Developments in the field of digitization and big data mean that fact-based purchasing will be one of the most important developments for purchasing in 2019: Purchasing on the basis of objective figures and data. Now fact-based purchasing may not sound like a super trend to many readers, but ask yourself this: Are performance and risk really part of all your purchasing decisions? Are potential suppliers truly selected on the basis of their actual expertise and performance? And if so, are the actual expertise and performance related to the (strategic) goals of the organization?

The Best Value selection process offers you the opportunity to make the step to fact-based purchasing and to actually start selecting on the basis of actual performance and expertise.

Would you like to know more about the Best Value selection process or what else the Best Value approach has to offer you? Please contact us.



Co-creation: purchasing offers added value

One of the most important purchasing trends for 2019 is co-creation. Because tomorrow’s purchasing is about more than just lowering prices. Or securing goods and limiting risks. Modern purchasing’ focuses on creating added value for the organisation.

Co-creation is about the joint development and delivery of products, services or systems.  With the combined efforts of all stakeholders involved. This means that purchasing will seek cooperation with its most important suppliers.

Co-creation offers great opportunities for purchasing

Co-creation offers great opportunities for purchasing to put themselves on the map and to create real added value for the organisation. First of all, purchasing can demonstrate its added value in identifying and selecting the right party with which you want to shape the co-creation. This is obviously crucial for a successful co-creation. As a buyer, you guide your internal clients in defining what such a party has to meet.

It is then crucial to create an environment in which this co-creation is optimally achieved, can flourish and offers added value for both parties. Here, too, purchasing can provide significant added value for the organisation by creating an environment in which cooperation principles, starting points and the way in which to act in specific situations are clear to all those involved.

Purchasing monitors the added value for co-creators

The co-creation itself is then about the joint harmonisation of goals, performance and KPIs (including any desired price reduction). The strategies of the co-creators must be coordinated in this respect. Purchasing also plays a crucial role here: as a process supervisor, we coordinate, safeguard and monitor the cooperation principles and starting points and ensure that there is added value for both co-creators.

The principles and starting points of the Best Value approach fit in seamlessly with the goal and the intended collaboration of co-creation. As an organisation, you want co-creators who are involved, who think in terms of win-win and common interest, who feel responsible, who act proactively and who contemplate what they are doing. The Best Value selection process is the ideal tool to identify and select co-creators. The Best Value principles and principles form the basis for creating an optimal co-creator environment.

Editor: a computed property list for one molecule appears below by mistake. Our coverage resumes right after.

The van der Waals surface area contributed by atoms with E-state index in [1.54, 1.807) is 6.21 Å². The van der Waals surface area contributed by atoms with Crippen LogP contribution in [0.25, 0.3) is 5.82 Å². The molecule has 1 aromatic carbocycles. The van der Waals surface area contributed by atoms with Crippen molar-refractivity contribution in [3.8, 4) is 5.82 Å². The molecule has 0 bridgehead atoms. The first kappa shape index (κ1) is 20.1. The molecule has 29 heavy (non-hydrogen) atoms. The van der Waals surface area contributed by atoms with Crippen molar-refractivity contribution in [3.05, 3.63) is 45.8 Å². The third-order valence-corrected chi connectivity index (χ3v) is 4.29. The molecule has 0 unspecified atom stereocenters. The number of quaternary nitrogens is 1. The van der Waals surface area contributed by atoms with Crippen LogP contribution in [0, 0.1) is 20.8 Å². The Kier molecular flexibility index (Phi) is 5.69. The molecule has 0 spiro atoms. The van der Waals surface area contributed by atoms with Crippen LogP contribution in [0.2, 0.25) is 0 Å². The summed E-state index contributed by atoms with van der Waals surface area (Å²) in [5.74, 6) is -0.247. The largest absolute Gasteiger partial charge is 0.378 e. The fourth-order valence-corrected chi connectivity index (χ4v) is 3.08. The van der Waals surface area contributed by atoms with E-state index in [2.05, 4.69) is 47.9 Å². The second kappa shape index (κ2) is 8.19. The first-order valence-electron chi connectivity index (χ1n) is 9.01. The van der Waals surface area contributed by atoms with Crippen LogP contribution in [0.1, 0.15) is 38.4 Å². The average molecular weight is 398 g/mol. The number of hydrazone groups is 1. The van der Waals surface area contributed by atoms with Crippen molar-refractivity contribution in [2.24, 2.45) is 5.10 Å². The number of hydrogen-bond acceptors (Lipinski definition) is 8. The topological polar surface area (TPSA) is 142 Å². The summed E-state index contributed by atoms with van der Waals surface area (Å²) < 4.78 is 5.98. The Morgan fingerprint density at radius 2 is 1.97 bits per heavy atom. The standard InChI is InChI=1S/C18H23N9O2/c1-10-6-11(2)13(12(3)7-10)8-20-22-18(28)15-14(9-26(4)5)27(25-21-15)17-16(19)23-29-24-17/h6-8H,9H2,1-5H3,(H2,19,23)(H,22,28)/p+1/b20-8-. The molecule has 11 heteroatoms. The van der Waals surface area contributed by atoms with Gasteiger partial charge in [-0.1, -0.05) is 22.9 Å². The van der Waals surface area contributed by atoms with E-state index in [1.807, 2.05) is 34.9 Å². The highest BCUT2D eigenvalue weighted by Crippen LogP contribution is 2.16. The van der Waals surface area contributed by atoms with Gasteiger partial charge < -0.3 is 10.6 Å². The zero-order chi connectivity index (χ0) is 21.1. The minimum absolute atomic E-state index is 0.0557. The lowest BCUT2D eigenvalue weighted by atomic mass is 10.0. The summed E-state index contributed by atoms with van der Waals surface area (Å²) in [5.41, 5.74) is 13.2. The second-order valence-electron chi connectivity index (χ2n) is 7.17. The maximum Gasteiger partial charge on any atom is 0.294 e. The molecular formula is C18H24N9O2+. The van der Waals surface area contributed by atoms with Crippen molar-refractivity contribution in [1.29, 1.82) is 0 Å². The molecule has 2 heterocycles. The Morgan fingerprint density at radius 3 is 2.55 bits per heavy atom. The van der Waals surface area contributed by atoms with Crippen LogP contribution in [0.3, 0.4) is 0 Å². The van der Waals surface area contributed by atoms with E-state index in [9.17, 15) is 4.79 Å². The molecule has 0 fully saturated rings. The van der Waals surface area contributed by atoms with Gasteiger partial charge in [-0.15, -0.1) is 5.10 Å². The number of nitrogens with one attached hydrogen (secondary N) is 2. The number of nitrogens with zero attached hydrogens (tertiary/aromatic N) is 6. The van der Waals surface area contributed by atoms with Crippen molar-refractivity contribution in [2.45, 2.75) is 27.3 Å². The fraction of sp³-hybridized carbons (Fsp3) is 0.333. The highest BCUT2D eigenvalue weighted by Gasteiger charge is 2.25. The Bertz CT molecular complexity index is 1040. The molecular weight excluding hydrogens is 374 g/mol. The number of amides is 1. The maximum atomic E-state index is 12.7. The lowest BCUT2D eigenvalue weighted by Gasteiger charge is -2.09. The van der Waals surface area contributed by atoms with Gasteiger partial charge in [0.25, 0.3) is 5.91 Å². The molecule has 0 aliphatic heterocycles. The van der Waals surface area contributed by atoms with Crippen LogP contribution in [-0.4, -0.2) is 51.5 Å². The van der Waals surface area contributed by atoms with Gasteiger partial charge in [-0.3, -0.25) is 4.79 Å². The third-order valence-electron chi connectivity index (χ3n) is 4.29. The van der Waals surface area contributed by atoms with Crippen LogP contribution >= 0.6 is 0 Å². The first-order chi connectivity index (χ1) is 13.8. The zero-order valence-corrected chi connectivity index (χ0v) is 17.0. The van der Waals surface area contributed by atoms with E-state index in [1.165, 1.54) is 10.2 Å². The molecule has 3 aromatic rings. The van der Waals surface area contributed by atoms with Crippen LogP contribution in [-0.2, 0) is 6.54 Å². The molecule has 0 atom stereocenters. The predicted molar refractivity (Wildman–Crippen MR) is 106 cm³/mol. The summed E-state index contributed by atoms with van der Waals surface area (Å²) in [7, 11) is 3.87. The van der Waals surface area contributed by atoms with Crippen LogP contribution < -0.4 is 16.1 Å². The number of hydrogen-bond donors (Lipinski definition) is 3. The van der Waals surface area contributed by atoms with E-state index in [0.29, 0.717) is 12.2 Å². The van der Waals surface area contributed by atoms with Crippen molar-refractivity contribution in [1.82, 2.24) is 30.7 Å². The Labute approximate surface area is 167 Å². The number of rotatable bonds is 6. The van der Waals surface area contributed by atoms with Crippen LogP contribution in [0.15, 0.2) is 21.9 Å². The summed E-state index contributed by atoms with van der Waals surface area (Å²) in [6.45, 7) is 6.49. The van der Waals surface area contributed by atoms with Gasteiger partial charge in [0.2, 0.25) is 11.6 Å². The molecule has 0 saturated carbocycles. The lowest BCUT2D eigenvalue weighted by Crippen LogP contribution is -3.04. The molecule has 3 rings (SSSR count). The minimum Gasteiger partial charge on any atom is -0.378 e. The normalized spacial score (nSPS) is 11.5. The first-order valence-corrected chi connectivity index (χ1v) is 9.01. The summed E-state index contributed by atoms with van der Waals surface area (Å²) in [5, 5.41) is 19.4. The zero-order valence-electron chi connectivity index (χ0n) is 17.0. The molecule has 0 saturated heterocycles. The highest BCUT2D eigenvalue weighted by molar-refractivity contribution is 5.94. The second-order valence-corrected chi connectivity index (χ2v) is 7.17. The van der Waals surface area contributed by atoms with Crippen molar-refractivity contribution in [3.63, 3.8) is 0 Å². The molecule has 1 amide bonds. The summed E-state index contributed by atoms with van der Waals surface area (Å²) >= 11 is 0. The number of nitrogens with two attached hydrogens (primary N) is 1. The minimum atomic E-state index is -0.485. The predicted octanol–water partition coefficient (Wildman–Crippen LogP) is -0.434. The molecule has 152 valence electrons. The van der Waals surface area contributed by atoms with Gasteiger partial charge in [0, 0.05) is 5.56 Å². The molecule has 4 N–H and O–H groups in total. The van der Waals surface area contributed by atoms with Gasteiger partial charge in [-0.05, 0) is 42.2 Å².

Do you want to know what possibilities Best Value offers for identifying co-creation partners? Or for setting up an optimal co-creation environment and cooperation?

Please contact us.



Supplier performance versus the Trojan horse paradigm

What does the Trojan Horse Paradigm have to do with supplier performance?

When starting a tender for the first time, there is a good chance that you will find something that will not result in the best supplier performance. A fearful and hostile attitude of the project team…

All the suppliers are bad and are cheating on you before your very eyes!

This conviction results in the project team ‘sealing’ everything in the tender documents in order to prevent poor supplier performance in the future. By setting minimum requirements, no more space is left to the supplier. The effect on the other side of the table is that suppliers, logically, respond to all requirements in the affirmative. They promise everything to get the job done.

The Trojan Horse Paradigm

Compare it to the Trojan Horse. On one side of the wall, the supplier who presents himself as more appealing than he actually is, and on the other side, the client with the fear of not knowing what he is getting.

This mechanism is self-sustaining. The more fear of being cheated, the more fear of uncertainty about what is coming in. This leads to more rules, requirements and conditions. And to increasingly attractive offers from suppliers. A bad experience in the past with lagging supplier performance is causing people to go in the wrong direction more and more. Had experience with disputes about extra work? Or with projects that have raised legal issues, cost an awful lot and failed to deliver the expected quality? There is a good chance that the client will draw up even more rules in a subsequent tender, in an attempt to have more grip and control and to prevent poor supplier performance the next time.

But what do we actually want as a client? Every client is looking for a supplier who is involved, who feels responsible, who is proactive and who thinks about what he is doing. All this is in the interest of the result for the client. So why don’t you, as a client, give it the space it needs to be implemented? Room for supplier performance.

More rules, more conditions and more demands are increasingly driving us in the wrong direction.  In fact, the greater the chance of contracting the wrong supplier!